Today’s guest post comes to us from Jason Hatley, Senior Pastor of The Journey Church in Boca Raton. Before his appointment to Senior Pastor, Jason served as the Worship Leader at The Journey in NYC and then at The Journey in Boca. Jason is also my co-author on Engage: A Guide to Creating Life-Transforming Worship Services and Revolve: A New Way to See Worship as well as over a dozen worship leader personal and ministry growth resources.
Following the Reformation, Martin Luther not only translated the Bible into the vernacular (“language of the people”) for people to read and understand, he did the same with music in the church.
Congregational singing was almost eliminated in the Middle Ages. For over 1,000 years nearly all church singing was done by priests and professionals.
Luther was the Reformer, not just of church theology, but of church worship services, too.
Luther was a musician as much as a theologian and teacher:
- “Next to theology, I give the first and highest honor to music.”
- “Let God speak to his people through Scripture. Let His people respond with the singing of their songs.”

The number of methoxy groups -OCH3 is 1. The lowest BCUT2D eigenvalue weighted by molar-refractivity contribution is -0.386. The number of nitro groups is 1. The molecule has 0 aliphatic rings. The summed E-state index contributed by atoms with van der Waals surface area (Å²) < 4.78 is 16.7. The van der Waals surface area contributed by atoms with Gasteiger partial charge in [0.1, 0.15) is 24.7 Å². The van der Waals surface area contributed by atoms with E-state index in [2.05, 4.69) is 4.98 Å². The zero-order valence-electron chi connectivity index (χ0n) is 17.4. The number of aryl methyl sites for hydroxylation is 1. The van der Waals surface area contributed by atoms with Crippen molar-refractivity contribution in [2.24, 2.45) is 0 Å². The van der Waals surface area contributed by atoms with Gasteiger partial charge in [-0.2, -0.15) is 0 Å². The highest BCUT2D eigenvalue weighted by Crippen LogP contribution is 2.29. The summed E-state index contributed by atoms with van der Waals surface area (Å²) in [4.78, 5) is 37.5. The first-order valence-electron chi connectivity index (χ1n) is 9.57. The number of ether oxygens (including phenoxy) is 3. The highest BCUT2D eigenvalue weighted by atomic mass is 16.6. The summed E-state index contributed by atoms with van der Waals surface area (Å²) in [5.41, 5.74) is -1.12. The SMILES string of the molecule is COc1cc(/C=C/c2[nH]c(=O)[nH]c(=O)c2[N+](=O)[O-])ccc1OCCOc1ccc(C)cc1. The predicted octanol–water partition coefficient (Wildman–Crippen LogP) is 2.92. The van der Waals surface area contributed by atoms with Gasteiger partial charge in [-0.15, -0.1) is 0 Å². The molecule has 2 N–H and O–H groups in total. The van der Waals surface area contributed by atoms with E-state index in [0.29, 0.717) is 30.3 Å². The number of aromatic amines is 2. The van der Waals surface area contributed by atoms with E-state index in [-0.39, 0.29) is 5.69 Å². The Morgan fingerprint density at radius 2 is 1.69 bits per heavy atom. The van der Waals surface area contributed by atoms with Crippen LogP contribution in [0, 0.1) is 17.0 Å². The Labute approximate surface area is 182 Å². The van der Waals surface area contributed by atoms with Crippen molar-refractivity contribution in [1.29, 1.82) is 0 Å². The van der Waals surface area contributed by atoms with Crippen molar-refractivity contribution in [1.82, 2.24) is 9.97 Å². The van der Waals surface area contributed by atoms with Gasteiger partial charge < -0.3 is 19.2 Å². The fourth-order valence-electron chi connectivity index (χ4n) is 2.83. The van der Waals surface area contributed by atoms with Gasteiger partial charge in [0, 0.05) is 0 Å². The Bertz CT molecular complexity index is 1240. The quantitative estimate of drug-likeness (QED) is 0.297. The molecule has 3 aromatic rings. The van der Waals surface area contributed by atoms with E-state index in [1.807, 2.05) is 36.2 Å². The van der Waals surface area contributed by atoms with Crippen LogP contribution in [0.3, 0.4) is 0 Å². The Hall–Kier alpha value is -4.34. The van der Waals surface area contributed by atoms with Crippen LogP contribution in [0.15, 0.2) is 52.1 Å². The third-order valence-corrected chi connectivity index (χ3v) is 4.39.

In fact, Luther believed that he often won more converts through his singing than he did through his preaching.
So, after centuries of music being performed only by priests and skilled musicians, during the reformation, music was once again being written so that the people could sing it.
He gave the Bible back to the people. He gave the worship service back to the people (they could partake fully in communion). He gave music back to the people with songs they could sing in a language they understood.
His musical reforms are still be felt in all of our churches today. For example, in Luther’s day, the music of the Catholic Church was sung in a lot of very hard keys called “modes”. I have a degree in music and I’ll tell you – it’s hard stuff.
So, Luther decided to simplify. He focused his music on just one mode – the Ionian mode (major keys). Today – we don’t call it Ionian mode anymore. We call it a major key.
So this Sunday, if you read the scriptures and sing songs in your own language… if you allow people to sing with you, and if you sing anything in a major key, then you can thank God for Martin Luther and the Reformation.
Your partner in ministry,
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